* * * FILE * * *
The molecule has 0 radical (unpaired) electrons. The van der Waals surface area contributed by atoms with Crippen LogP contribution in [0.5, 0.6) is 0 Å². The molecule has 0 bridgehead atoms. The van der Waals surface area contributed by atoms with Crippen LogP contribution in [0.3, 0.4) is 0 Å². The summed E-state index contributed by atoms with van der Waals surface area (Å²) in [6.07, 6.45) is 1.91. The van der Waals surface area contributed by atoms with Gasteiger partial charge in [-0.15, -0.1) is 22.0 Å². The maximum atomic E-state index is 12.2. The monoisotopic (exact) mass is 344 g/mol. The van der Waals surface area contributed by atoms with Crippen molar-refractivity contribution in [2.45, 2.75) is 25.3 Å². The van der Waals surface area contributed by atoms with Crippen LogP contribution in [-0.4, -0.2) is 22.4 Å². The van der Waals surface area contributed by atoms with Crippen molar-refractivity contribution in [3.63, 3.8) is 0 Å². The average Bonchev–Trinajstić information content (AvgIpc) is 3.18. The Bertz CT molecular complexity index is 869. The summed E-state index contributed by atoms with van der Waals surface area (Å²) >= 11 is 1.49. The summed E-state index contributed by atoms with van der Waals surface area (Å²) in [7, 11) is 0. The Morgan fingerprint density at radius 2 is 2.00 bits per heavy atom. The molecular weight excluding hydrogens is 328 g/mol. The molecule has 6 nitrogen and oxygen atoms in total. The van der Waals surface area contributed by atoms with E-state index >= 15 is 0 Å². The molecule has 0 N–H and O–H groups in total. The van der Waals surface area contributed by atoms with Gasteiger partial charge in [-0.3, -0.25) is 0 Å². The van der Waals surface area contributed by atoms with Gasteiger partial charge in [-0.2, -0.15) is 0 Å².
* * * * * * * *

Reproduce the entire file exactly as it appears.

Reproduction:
The molecule has 0 radical (unpaired) electrons. The van der Waals surface area contributed by atoms with Crippen LogP contribution in [0.5, 0.6) is 0 Å². The molecule has 0 bridgehead atoms. The van der Waals surface area contributed by atoms with Crippen LogP contribution in [0.3, 0.4) is 0 Å². The summed E-state index contributed by atoms with van der Waals surface area (Å²) in [6.07, 6.45) is 1.91. The van der Waals surface area contributed by atoms with Gasteiger partial charge in [-0.15, -0.1) is 22.0 Å². The maximum atomic E-state index is 12.2. The monoisotopic (exact) mass is 344 g/mol. The van der Waals surface area contributed by atoms with Crippen molar-refractivity contribution in [2.45, 2.75) is 25.3 Å². The van der Waals surface area contributed by atoms with Crippen LogP contribution in [-0.4, -0.2) is 22.4 Å². The van der Waals surface area contributed by atoms with Crippen molar-refractivity contribution in [3.63, 3.8) is 0 Å². The average Bonchev–Trinajstić information content (AvgIpc) is 3.18. The Bertz CT molecular complexity index is 869. The summed E-state index contributed by atoms with van der Waals surface area (Å²) >= 11 is 1.49. The summed E-state index contributed by atoms with van der Waals surface area (Å²) in [7, 11) is 0. The Morgan fingerprint density at radius 2 is 2.00 bits per heavy atom. The molecular weight excluding hydrogens is 328 g/mol. The molecule has 6 nitrogen and oxygen atoms in total. The van der Waals surface area contributed by atoms with E-state index >= 15 is 0 Å². The molecule has 0 N–H and O–H groups in total. The van der Waals surface area contributed by atoms with Gasteiger partial charge in [-0.3, -0.25) is 0 Å². The van der Waals surface area contributed by atoms with Gasteiger partial charge in [-0.2, -0.15) is 0 Å².